There is a news article that I found interesting: “A US federal agency is considering a ban on gas stoves” By Ramishah Maruf, CNN, Updated 8:43 AM EST, Tue January 10, 2023

“A federal agency is considering a ban on gas stoves, a source of indoor pollution linked to childhood asthma. In an interview with Bloomberg, a US Consumer Product Safety commissioner said gas stove usage is a hidden hazard.”

“Any option is on the table. Products that can’t be made safe can be banned,” agency commissioner Richard Trumka Jr. told Bloomberg. The report said the agency plans “to take action” to address the indoor pollution caused by stoves.”

Okay, let us consider this. There are a lot of things inside a house that could be considered as pollution.

For example, cooking of almost anything that isn’t boiled could cause some kind of airborne pollution. Those wonderful odors from cooking and baking are actually tiny particulates in the air. Would that qualify as pollution? Maybe we will have to perform all cooking operations outdoors to keep those dangerous odors from permeating our living space.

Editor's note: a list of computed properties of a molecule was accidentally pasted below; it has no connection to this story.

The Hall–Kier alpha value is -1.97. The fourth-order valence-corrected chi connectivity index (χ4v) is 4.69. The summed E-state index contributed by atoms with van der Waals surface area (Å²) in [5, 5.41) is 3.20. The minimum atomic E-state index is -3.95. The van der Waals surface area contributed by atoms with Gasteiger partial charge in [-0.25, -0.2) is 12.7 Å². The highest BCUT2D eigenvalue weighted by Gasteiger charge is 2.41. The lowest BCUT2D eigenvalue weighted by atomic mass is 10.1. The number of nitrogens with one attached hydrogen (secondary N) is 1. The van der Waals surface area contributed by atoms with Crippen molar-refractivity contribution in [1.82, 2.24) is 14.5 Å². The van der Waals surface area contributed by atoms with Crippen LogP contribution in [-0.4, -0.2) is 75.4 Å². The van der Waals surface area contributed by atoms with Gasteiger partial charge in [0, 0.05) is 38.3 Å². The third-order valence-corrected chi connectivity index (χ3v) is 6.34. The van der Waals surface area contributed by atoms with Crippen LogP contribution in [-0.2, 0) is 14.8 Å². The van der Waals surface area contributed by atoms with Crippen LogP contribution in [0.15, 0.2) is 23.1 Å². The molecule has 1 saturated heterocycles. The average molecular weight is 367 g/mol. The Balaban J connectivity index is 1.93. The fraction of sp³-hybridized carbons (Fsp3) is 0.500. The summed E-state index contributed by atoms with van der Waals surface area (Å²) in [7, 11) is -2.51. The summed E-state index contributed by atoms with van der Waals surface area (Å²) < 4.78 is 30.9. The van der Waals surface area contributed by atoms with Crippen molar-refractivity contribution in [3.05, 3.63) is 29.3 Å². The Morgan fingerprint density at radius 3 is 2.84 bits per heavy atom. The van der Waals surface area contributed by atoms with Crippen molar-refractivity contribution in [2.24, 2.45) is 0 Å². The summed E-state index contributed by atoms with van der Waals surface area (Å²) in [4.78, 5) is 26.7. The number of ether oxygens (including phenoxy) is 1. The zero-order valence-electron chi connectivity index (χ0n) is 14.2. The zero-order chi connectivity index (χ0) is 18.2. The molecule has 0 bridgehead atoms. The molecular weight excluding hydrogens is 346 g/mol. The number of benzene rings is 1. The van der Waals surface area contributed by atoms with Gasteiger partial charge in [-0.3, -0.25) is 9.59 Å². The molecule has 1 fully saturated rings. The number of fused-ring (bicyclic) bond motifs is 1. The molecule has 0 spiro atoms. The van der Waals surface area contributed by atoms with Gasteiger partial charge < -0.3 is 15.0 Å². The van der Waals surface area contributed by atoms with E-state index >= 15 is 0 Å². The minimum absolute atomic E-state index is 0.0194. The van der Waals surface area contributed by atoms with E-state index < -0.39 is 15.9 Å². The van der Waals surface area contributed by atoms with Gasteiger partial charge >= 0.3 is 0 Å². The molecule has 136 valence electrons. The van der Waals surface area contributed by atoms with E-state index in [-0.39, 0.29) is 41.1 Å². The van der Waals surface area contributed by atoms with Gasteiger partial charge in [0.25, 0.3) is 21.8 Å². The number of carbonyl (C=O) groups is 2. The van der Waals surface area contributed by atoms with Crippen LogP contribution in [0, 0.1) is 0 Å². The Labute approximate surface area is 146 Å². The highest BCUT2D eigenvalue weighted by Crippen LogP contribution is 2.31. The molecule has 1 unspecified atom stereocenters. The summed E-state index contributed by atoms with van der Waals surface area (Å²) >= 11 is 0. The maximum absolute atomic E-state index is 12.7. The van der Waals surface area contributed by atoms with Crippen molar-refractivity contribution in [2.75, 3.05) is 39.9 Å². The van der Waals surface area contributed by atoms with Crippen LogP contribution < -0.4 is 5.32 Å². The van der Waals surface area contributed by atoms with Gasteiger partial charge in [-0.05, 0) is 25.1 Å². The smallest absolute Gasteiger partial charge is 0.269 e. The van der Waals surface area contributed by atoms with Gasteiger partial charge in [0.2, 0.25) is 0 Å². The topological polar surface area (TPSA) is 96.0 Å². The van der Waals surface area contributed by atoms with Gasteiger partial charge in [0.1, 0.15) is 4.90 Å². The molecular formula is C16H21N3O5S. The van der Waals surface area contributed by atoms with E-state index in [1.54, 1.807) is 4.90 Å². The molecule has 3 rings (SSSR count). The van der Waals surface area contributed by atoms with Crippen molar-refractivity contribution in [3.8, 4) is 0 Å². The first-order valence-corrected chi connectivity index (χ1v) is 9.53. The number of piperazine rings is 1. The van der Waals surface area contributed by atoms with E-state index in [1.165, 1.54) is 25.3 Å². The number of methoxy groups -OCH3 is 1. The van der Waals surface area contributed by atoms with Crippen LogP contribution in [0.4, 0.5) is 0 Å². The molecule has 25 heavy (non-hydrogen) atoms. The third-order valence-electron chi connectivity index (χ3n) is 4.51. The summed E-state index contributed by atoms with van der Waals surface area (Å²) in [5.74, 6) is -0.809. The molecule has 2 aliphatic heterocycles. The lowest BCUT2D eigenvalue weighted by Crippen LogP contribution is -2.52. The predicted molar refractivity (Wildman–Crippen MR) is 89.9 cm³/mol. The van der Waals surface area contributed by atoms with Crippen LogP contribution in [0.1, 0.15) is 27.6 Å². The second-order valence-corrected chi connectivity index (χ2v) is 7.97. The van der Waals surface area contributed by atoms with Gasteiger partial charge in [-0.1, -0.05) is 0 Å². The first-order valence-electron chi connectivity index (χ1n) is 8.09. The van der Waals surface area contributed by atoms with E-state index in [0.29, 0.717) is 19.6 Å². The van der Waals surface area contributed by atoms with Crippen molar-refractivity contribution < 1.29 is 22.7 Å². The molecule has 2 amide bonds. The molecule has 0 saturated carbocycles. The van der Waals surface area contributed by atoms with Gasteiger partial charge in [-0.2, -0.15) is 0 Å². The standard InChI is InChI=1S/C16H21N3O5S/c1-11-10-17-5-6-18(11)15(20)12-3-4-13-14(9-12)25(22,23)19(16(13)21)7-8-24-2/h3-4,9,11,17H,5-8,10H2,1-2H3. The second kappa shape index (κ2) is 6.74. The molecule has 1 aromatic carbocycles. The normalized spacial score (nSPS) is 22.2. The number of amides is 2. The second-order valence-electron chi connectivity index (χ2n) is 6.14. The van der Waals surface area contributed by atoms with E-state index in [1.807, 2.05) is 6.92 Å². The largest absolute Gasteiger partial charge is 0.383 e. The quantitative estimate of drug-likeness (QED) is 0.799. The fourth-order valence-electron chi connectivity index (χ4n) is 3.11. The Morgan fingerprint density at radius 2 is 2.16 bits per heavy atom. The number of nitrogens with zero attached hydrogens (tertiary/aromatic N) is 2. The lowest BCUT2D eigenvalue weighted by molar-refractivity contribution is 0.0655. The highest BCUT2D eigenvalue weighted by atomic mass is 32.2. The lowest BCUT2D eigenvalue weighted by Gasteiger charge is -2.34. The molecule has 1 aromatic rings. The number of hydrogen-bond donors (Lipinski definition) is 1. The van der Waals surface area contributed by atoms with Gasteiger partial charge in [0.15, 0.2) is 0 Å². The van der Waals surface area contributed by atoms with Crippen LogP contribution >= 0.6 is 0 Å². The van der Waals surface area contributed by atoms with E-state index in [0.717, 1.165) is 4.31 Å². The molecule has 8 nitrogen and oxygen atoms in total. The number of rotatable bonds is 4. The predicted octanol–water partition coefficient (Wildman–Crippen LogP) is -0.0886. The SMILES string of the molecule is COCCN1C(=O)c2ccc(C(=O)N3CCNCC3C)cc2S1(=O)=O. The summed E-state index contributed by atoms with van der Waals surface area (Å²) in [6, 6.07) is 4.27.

How about pet dander, dead skin cells from humans, pollens brought in on our clothes, and dust? We need to ban all those things as well?

And how about those amazing energy requirements for new house construction? These expensive requirements call for sealing up a house so tight that an exchange air system (electrical/mechanical) is mandated to be installed (at homeowners’ expense) to move outside air in and inside air out to control condensation which leads to mold which can be deadly. To what end? If the power goes out the air exchange systems stop. Do all the residents and pets stop breathing and stop exhaling moisture into the air? Won’t this ridiculous solution to moisture buildup also carry the pollution-producing stuff from stoves out as well? Well, then that problem is solved.

Where does it stop? Ban burning of candles? Consider this: It has been long been held that electric range burners are actually hotter than natural or propane gas burners. That means that the awful and dangerous cooking odors, gasses and smoke are likely to be more intense with hotter frying pans.

The CNN article goes on to state that “Thirty-five percent of households in the United States use a gas stove, and the number approaches 70% in some states like California and New Jersey.” How will California produce enough electricity to power up electric ranges in nearly 70% of the houses in that state when the utility companies are stretched to the limit to produce enough electricity to supply the state now? And add in charging your electric cars. Oh, yes, coal-fired electric generation is the answer now because the sun went down so solar energy is shut down, and the wind isn’t blowing hard enough to spin those giant bird killers.

There you are. Your tax dollars at work studying more goofy stuff. What’s next – government studies of the deleterious effects of cow flatulence on our atmosphere?